I was thinking the same thing (but it wasn't working right as I made a mistake with the catch partbefore you set me straight).I had to fiddle with it a bit before I got the click handler to execute without blowing up.I have now reached the point to where I am getting a legitimate error message - again - on theinitial page request (then it works fine after that). I've set a counter variable to zero, thenincremented it with a for-loop on the try-catch structure.It loops through 0x0008fff0 iterations before giving an error message (and takes a while in doing it).The click handler now looks like this:
   var sumthin = null;   var ld_cntr = 0;   var stop_val = 0x0008fff0;    load_js_code_from_file ("file:///C:\\Javascript\\Sum_code.js");//alert ("loaded");   for (; ld_cntr < stop_val; ld_cntr++)   {   try   {	   sumthin = new x_class ();	   ld_cntr = stop_val;   }   catch (e)   {   }   }   if (ld_cntr == stop_val)	   alert ("error");

As before, if I uncomment the alert method at the first of the handler,it works just fine. If I don't, then it issues the alert on the conditional("if (ld_cntr == stop_val)").THANK YOU for the response!!!

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If it works, great. I suddenly realized (headsmack) that it would probably be more efficient to put the thing on a recursive timer that executes every 50 milliseconds or so.

Edited by Deirdre's Dad
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Another way to do it is to send an ajax request for the Javascript code and put it directly in the script element, then use a callback to execute whatever comes next. That's how this ExtJS extension does it:

Ext.ux.OnDemandLoadByAjax = function(){	loadComponent = function(component, callback, scope, mask){		handleSuccess = function(response, options) {			if ((typeof mask) != 'undefined' && (typeof mask.hide) == 'function')			  mask.hide();			var type = component.substring(component.lastIndexOf('.'));			var head = document.getElementsByTagName("head")[0];			var js = document.createElement('script');			js.setAttribute("type", "text/javascript");			js.text = response.responseText;			if (!document.all) {				js.innerHTML = response.responseText;			}			head.appendChild(js);			if(typeof callback == "function"){				if(document.all) {					callback.call(scope);				} else {					callback.createDelegate(scope).defer(50);				}			};		};		handleFailure = function(response, options) {			if ((typeof mask) != 'undefined' && (typeof mask.hide) == 'function')			  mask.hide();			alert('Dynamic load script: [' + component + '] failed!');		};		Ext.Ajax.request({			url: component,			method: 'GET',			success: handleSuccess,			failure: handleFailure,			disableCaching : true		});	};	return {		load: function(components, callback, scope, mask){			Ext.each(components, function(component){				loadComponent(component, callback, scope, mask);			});		}	};}();

Even there though it will defer execution of the callback for 50 milliseconds for certain browsers.

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If it works, great.
Not-so-great if it doesn't work on the first go-round, or if I need to put in a call tothe "alert" method in order to get it to work every time.
I suddenly realized (headsmack) that it would probably be more efficient to put the thing on a recursive timer that executes every 50 milliseconds or so.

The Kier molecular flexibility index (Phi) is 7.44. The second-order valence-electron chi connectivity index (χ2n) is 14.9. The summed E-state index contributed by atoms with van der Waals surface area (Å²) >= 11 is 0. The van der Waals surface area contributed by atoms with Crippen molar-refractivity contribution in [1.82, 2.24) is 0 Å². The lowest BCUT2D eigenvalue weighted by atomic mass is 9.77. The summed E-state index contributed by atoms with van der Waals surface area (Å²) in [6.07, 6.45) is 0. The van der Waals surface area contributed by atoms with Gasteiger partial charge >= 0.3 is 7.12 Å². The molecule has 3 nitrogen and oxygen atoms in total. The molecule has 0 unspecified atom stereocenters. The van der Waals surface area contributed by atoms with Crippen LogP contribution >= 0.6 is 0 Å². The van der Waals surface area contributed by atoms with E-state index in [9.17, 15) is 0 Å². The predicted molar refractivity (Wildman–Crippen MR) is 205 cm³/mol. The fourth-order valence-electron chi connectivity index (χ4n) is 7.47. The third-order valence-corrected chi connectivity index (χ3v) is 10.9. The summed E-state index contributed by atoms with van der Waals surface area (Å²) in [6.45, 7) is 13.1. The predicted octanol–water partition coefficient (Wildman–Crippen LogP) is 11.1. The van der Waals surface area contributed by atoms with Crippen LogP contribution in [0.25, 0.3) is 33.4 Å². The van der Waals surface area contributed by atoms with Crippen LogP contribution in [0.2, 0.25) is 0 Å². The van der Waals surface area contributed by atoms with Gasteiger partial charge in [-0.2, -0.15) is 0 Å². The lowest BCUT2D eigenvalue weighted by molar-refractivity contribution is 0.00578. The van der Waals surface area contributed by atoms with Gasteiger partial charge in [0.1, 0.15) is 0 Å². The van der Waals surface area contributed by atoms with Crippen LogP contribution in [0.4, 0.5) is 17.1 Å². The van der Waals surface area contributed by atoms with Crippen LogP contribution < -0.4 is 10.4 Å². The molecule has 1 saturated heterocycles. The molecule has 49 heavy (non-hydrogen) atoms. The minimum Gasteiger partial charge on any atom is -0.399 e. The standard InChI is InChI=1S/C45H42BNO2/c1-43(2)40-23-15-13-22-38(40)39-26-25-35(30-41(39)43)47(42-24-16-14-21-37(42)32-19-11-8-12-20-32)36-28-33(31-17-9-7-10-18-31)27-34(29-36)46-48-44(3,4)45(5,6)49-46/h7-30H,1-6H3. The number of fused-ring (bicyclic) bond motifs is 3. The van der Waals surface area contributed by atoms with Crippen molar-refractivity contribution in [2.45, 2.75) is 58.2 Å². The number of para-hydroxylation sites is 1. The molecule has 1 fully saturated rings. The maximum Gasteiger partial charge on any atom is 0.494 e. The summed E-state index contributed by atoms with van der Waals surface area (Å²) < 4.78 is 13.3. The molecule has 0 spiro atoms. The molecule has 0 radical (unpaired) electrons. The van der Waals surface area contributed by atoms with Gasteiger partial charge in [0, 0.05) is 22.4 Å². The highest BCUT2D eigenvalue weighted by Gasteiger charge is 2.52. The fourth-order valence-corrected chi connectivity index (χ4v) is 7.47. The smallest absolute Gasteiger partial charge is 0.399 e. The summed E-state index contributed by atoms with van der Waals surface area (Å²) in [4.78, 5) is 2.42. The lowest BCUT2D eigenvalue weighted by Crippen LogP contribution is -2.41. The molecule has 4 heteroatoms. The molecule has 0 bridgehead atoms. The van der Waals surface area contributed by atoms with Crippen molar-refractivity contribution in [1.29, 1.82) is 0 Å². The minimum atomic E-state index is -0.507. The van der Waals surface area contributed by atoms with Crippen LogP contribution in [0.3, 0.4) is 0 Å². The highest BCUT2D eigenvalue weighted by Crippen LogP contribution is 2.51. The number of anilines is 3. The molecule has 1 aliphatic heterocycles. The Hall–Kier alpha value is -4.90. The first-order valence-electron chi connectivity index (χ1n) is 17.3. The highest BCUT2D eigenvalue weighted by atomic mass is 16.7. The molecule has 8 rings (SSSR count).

That doesn't really help me, as the "setTimeout" method works asynchronously, so the objectthat needs to be instantiated from the class defined within the dynamically loaded codeis still null when it gets used later in the code. I cannot utilize the object from withinmethods called later in the execution sequence from the timed method set from the"setTimeout" method (so that isn't a viable option in case you were thinking along those lines). ... unless I'm being dense (again) and not thinking of something that most smart people wouldthink of.Otherwise, I'm still in want of a "wait" method that will halt execution until the objectis (actually) instantiated.THANK YOU for the response!!! ... and say "HI" to Deirdre for me. Edited by Wylbur
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Hi Guy;

Another way to do it is to send an ajax request for the Javascript code and put it directly in the script element, then use a callback to execute whatever comes next. That's how this ExtJS extension does it:
Ext.ux.OnDemandLoadByAjax = function(){	loadComponent = function(component, callback, scope, mask){		handleSuccess = function(response, options) {			if ((typeof mask) != 'undefined' && (typeof mask.hide) == 'function')			  mask.hide();			var type = component.substring(component.lastIndexOf('.'));			var head = document.getElementsByTagName("head")[0];			var js = document.createElement('script');			js.setAttribute("type", "text/javascript");			js.text = response.responseText;			if (!document.all) {				js.innerHTML = response.responseText;			}			head.appendChild(js);			if(typeof callback == "function"){				if(document.all) {					callback.call(scope);				} else {					callback.createDelegate(scope).defer(50);				}			};		};		handleFailure = function(response, options) {			if ((typeof mask) != 'undefined' && (typeof mask.hide) == 'function')			  mask.hide();			alert('Dynamic load script: [' + component + '] failed!');		};		Ext.Ajax.request({			url: component,			method: 'GET',			success: handleSuccess,			failure: handleFailure,			disableCaching : true		});	};	return {		load: function(components, callback, scope, mask){			Ext.each(components, function(component){				loadComponent(component, callback, scope, mask);			});		}	};}();

Even there though it will defer execution of the callback for 50 milliseconds for certain browsers.

This could very possibly work, but, unless I'm mistaken, I'd need something in the wayof a server to send the response. As things stand now, there is no server involvement.THANK YOU for the response!!!